Plastics engineering majors shine with national award

Three-student team takes second for research that solved lab tray production problem
Plastics engineering students Austin Braden, left, and Jacob Malinowski work with the Engel injection molding machine, which they used to refine production of a lab testing tray.
​Jerry Poling | May 9, 2019

Three University of Wisconsin-Stout plastics engineering students were proud when they presented their successful research project this spring to industry professionals in Detroit.

The Society of Plastics Engineers Annual Technical Conference — ANTEC — was a chance for them to network and talk about the details of what they had been working on since last fall.

So, it was a bonus when their research on a product called the Bio-Tray — designed to make lab testing easier — was entered in a competition against 44 other student projects and took second place. The Society of Plastics Engineers recognized the top five projects in the U.S.

The Bio-Tray“It really hit me when we took second place. We weren’t expecting that,” said Jacob Malinowski, of Bloomer, one of the three senior team members.

The team’s success didn’t surprise Adam Kramschuster, plastics engineering professor.

“It was a well-rounded project incorporating 3D design, hands-on manufacturing and programming/processing on injection molding equipment,” Kramschuster said.

The research also likely stood out because the students solved a problem that went back seven years at UW-Stout.

Bio-Tray is a clear plastic device, 3 inches by 4¼ inches, with six molded vials for holding lab testing materials. The original iteration was created by students in 2012 after professors wanted something more effective than what they were using — tubes stuck into foam blocks.

However, the new trays were never produced in high volume because they would stick to the mold in the injection machine, making production a problem. After sticking, the trays also would be punctured by the ejector pins.

From left, Austin Braden, Hunter Lorbiecki and Jacob Malinowski present their Bio-Tray research project,Along with Malinowski, team members Austin Braden, of Shoreview, Minn.; and Hunter Lorbiecki, of Menasha, took on the project for their 2018-19 senior capstone class. About eight months, 17 experiments and hundreds of hours later, they had a solution — a stripper plate.

Essentially, they added a part to the steel mold created by students seven years ago. The stripper plate, with springs, pushes the Bio-Tray off the mold. To improve the process and product, they also designed a thicker base for the tray.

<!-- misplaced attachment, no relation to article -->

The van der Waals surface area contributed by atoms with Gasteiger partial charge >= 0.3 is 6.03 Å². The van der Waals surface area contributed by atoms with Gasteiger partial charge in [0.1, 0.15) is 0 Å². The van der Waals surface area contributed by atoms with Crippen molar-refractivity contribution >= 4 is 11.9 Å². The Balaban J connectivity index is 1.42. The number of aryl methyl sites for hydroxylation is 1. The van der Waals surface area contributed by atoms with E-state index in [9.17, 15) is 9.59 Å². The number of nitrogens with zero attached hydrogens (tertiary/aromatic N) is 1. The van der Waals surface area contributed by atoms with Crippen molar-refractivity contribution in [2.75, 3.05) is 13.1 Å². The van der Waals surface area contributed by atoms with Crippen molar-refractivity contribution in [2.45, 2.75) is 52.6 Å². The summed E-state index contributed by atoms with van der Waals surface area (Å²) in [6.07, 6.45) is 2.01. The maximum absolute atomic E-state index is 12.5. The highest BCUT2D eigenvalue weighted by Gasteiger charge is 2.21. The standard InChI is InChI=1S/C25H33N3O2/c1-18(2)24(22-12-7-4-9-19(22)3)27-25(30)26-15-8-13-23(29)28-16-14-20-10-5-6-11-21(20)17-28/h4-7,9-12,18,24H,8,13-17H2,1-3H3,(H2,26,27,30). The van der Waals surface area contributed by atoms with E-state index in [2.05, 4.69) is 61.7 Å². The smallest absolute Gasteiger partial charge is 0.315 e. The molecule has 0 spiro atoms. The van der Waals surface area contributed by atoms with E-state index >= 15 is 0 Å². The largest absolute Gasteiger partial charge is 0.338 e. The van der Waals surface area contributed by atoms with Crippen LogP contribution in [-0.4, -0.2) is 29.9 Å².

Engineering multiple solutions

The process of designing, machining and testing the stripper plate wasn’t easy, however. They ran into various problems after adding the plate to the mold inside the injection machine.

For example, water is injected into the mold to cool the 520-degree plastic, but with the new plate water began leaking. They eventually added four screws to clamp the mold to the plate.

Also, the new plate interfered with the water lines. They machined a pocket into the mold to reposition the water lines.

Jacob Malinowski, left, and Austin Braden program the injection molding machine.After the research and development phase, they had to conduct scientific tests. For example, a molding test involved determining the correct melt temperature, plastic injection speed, amount of hold pressure once the mold is filled, amount of hold time and cooling time — all programmable.

“There were a lot of small victories, one at a time,” Malinowski said.

All those victories added up to a workable solution. Bio-Tray can be molded, removed by a robot and placed on a conveyor belt — a separate software programming solution — every 23 seconds, or more than 150 an hour.

The previous cycle time for a tray was about 45 seconds — if it didn’t stick to the mold.

“It was our project and for us to figure out, and it showed employers we have the ability to problem-solve,” Braden said. “It was a real-world application of engineering.”

Skills the team used while completing their project included computer-aided design, computer numerical control machining, injection molding and robot programming.

All three students graduated in May with a Bachelor of Science in plastics engineering. Malinowski is interning at Phillips-Medisize and will begin working there full time in June, rotating at first between the Eau Claire, Menomonie and Hudson facilities. Braden is considering several job offers. Lorbiecki will be a manufacturing engineer with MGS Manufacturing Group in Germantown.

Chuck Bomar, dean of the College of Science, Technology, Engineering, Mathematics and Management, said hundreds of Bio-Trays are being used in UW-Stout science labs. With the students’ research, the trays will be easier to reproduce for future students and could even be used beyond the university.

The Engel injection molding machine used by the students to solve the Bio-Tray problem was one of three donated over the past three years to UW-Stout’s plastics engineering lab.



A plastic lab tray designed at UW-Stout in 2012 can be reproduced more efficiently after research by three plastics engineering students.

From left, Austin Braden, Hunter Lorbiecki and Jacob Malinowski present their Bio-Tray research project, which took second in the nation at a Society of Plastics Engineers conference in Detroit.

Jacob Malinowski, left, and Austin Braden program the injection molding machine.

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